It can often helpful to zoom in and out of stories by interchanging anecdotes and quantitative insights, such as by using an ‘accordion’ story structure. Quantitative information is often best used to illustrate the big picture and the trends; but it is often the human stories that help make the journalism compelling.
It is important to note that examples will sometimes come at the expense of analytic depth due to space constraints. For example, in order to make room for an anecdote, the journalist may need to cut some of the quantitative insights. This is a judgment call but it is important for journalists to remind themselves of the old adage: sometimes, less is more.
The use of quantitative information in a story often lends itself nicely to the inclusion of data visualizations and tables alongside the narrative. In fact, humans are much better at finding patterns, relationships, and making sense of a large number of data points when such information is presented visually. This is especially the case when there is a stark contrast between things, and the audience can be shocked by just taking a quick glance at two visuals that show a clear disparity.
Visuals should not simply duplicate prose, though. Instead, visuals should complement narratives. A common way to do this is to tell and show. Tell your audiences what you believe to be the most important take-away quantitative insights through your prose and show that point through a compelling anecdote in the narrative (and an accompanying data visualization that shows the relevant pattern).
If you are integrating quantitative information from an industry or research report, there’s a good chance a visualization already exists. However, that visualization may be too sophisticated for a general audience — it was likely designed with a specialized audience in mind — and you may thus need to recreate it in a more accessible (and, oftentimes, more aesthetically pleasing) way.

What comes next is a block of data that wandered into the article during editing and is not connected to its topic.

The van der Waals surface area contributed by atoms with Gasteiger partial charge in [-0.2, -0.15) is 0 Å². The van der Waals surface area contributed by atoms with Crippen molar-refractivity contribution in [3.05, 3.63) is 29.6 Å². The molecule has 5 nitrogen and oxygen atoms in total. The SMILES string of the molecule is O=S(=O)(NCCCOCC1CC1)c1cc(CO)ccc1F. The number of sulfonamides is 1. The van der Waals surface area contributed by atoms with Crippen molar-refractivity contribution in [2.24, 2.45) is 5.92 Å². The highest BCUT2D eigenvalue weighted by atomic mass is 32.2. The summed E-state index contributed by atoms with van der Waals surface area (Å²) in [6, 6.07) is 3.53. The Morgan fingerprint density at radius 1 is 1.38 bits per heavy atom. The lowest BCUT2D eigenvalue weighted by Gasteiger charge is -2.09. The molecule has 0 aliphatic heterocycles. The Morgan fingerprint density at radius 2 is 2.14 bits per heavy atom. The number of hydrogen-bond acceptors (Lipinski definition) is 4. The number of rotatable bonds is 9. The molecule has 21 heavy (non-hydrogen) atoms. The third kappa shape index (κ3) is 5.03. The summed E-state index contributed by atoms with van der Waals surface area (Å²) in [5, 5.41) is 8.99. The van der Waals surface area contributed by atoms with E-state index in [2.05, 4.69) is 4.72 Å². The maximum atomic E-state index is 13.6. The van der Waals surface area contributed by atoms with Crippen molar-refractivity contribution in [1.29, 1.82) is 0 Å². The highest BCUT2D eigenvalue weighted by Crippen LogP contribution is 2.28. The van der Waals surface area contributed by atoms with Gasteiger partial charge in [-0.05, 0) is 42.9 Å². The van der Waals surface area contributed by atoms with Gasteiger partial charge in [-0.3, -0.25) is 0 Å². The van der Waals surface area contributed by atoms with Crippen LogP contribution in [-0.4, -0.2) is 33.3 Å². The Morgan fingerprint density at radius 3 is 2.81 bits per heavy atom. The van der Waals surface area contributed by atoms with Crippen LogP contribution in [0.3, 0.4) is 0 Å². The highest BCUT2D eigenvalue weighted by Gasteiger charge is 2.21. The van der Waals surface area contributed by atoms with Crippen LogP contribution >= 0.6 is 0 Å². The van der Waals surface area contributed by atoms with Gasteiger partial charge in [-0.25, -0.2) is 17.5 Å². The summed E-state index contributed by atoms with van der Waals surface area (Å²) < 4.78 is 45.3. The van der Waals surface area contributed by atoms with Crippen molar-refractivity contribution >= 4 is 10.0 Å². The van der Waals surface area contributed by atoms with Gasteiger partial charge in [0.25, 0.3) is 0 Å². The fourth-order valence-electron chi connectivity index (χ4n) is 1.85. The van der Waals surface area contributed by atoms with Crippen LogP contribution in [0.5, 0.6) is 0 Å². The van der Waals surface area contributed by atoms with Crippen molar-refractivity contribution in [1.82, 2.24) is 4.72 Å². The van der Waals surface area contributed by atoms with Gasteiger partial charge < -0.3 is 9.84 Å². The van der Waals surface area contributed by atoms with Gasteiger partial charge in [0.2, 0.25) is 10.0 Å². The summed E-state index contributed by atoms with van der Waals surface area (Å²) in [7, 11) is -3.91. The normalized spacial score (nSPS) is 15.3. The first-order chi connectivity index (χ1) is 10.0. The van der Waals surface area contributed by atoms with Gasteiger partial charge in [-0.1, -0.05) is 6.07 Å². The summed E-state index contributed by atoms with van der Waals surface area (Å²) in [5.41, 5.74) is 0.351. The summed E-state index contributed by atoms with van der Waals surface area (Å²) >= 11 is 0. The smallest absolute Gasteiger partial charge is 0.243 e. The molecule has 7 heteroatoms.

Visualizations can also be used as asides to a story, via the use of sidebars and the like. Such spaces are reserved for information that is important and relevant, but that might be too tangential (and thus disruptive) to include in the middle of a story. Additionally, visuals and tables can be useful tools for opening up a dataset to audiences and allowing them to draw their own inferences. This can be accomplished by either creating an online front-end for the dataset (e.g., a searchable database) or by creating an interactive visualization that allows someone to explore all of the data points. Such aides allow you to have a highly-focused story, but still permit the audience to identify new relationships or story angles on their own.
The most compelling and comprehensible stories tend to employ all of the above tactics. Put another way, these tactics shouldn’t be thought about in isolation but rather be employed in an integrated way. Try to focus on just a few things, simplify the information, make it insightful by connecting the dots, increase the relatability by including a human face, and take advantage of visual aides to express information.
Doing all of these things at once can prove to be a challenge to journalists, but it is a challenge that gets easier with time. However, even doing just a few of these things will go a long way to producing a story infused with quantitative information that general audiences can both learn from and enjoy.